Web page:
All this spells plenty of possibilities for discovering your German roots. Eventually, though, you may exhaust all avenues of research on this side of the Atlantic, or just want to see your ancestors’ homeland firsthand. If you’re planning an overseas research trip, consult Roger P. Minert and Shirley J. Riemer’s Researching in Germany (Lorelei Press) for further guidance. And be sure to make time for drinking up the atmosphere of your ancestor’s hometown, perhaps visiting the house where she was born or meeting modern residents who share her surname. Combine that with a German beer at an outdoor cafe, and you’ll have the recipe for the trip of a lifetime.
Tracing early German immigrants
Genealogists tracing Colonial immigrants often bemoan the lack of official passenger lists to help pinpoint their ancestors’ arrivals in America. But not the descendants of German immigrants to Pennsylvania — because that colony’s English officials passed laws requiring ship captains to compile lists of their foreign passengers. Immigrants from the British Isles already were royal English subjects — rather than foreigners — so these invaluable passenger lists are unique to Germans.
German Genealogy Websites and Books
• Ancestors in German Archives by Saskia Schier Bunting, Mirjam J, Kirkham, Nathan S. Rives and Raymond S. Wright (Genealogical Publishing Co.)
• Eighteenth Century Register of Emigrants from Southwest Germany to America and Other Countries by Werner Hacker (Closson Press)
• A Genealogist’s Guide to Discovering Your Germanic Ancestors by S. Chris Anderson and Ernest Thode (Betterway Books)
• The German Research Companion by Shirley J. Riemer (Lorelei Press)
• If I Can, You Can: Decipher Germanic Records by Edna M. Bentz (self-published)
• In Search of Your German Roots by Angus Baxter (Genealogical Publishing Co.)
• Master Index to the Emigrants Documented in the Published Works of Annette Kunselman Burgert by Annette K. Burgert (AKB Publications)
• The Palatine Families of New York, 1710 by Henry Z. Jones Jr. (self-published)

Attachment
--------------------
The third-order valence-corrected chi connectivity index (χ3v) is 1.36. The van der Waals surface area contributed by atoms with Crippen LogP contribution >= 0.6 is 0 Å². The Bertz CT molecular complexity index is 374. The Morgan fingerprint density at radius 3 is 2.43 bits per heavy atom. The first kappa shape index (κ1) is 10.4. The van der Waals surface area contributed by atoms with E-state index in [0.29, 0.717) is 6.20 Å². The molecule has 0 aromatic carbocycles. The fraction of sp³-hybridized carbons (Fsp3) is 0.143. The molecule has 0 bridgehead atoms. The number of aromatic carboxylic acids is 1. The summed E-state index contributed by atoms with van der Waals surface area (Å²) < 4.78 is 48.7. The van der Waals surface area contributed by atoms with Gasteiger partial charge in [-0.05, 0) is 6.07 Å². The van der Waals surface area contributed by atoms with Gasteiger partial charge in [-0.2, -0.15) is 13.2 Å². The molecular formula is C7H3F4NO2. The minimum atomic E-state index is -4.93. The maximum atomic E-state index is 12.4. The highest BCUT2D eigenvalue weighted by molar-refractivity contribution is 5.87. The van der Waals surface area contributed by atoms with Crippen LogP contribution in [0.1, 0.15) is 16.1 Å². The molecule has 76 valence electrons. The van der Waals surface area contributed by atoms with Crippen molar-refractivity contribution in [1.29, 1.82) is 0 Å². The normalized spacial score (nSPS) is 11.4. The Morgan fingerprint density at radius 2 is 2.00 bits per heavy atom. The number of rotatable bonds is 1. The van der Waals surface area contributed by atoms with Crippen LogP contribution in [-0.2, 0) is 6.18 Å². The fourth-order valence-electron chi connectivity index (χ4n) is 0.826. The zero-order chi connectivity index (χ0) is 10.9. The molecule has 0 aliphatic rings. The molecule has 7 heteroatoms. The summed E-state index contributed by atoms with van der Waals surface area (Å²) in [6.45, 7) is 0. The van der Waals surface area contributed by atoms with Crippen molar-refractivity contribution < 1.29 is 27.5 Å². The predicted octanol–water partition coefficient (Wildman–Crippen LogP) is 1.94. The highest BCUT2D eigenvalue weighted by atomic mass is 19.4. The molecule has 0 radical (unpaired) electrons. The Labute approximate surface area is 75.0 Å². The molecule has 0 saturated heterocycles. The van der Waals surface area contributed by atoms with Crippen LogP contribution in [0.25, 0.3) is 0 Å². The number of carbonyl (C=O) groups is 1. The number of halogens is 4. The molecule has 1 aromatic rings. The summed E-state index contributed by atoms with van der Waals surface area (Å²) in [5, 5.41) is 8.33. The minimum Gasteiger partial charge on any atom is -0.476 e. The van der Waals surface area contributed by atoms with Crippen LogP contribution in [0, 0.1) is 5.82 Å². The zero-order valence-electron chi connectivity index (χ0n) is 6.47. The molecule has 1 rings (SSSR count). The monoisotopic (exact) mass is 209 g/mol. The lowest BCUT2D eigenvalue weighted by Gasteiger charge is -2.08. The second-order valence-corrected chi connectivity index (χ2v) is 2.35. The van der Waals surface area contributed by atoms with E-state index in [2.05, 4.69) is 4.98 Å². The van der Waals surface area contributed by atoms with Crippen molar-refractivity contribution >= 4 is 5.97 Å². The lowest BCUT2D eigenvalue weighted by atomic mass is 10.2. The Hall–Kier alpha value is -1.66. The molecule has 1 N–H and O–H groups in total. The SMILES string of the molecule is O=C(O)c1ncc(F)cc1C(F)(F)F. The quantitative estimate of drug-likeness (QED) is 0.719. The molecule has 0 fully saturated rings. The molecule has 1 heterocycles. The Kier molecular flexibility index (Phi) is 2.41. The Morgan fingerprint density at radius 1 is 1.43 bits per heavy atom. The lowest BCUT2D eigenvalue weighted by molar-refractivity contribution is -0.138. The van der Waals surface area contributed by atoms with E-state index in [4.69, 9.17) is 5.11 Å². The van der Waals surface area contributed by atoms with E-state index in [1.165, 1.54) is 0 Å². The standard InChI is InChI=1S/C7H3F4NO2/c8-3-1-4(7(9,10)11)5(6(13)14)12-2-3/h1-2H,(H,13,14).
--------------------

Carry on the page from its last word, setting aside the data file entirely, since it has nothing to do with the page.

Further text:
• Pennsylvania German Pioneers compiled by Ralph B. Strassburger and William J. Hinke (Picton Press)
• Germanic Genealogical Society, Box 16312, Saint Paul, MN 55116
• Karlsruhe General State Archives (Generallandesarchiv Karlsruhe), Nördliche Hildapromenade 2, 76133 Karlsruhe, Germany: Write to this archive for historical records from Baden and parts of Palatinate.
• Koblenz City Archives (Staatsarchiv Koblenz), Postfach 201047, 56010 Koblenz, Germany: Write for historical records from the Rhineland area.
• Mid-Atlantic Germanic Society, Box 241, New Windsor, MD 21776-0241
• Palatine Institute for History and Customs (Institut för Pfäalzische Geschichte und Volkskunde, formerly known as Heimastelle Pfalz), Benzinoring 6, 67657 Kaiserslautern, Germany
• Palatines to America, 611 E.Weber Road, Columbus, OH 43211, (614) 267-4700
• Pennsylvania German Society, Box 244, Kutztown, PA 19530, (610) 894-9551
• Sacramento German Genealogical Society, Box 660061, Sacramento, CA 95866
• Schleswig-Holstein, Oldenburg, Lübeck and Hamburg Archives, Landesarchiv, Prinzenpalais, Gottorfstrasse 6, 24837 Schleswig, Germany
• Society for German Genealogy in Eastern Europe, Box 905 Station M, Calgary, Alberta T2P 2J6, Canada
• Speyer City Archives (Staatsarchiv Speyer), Postfach 1608, 67326 Speyer, Germany: Write for historical records from Palatinate.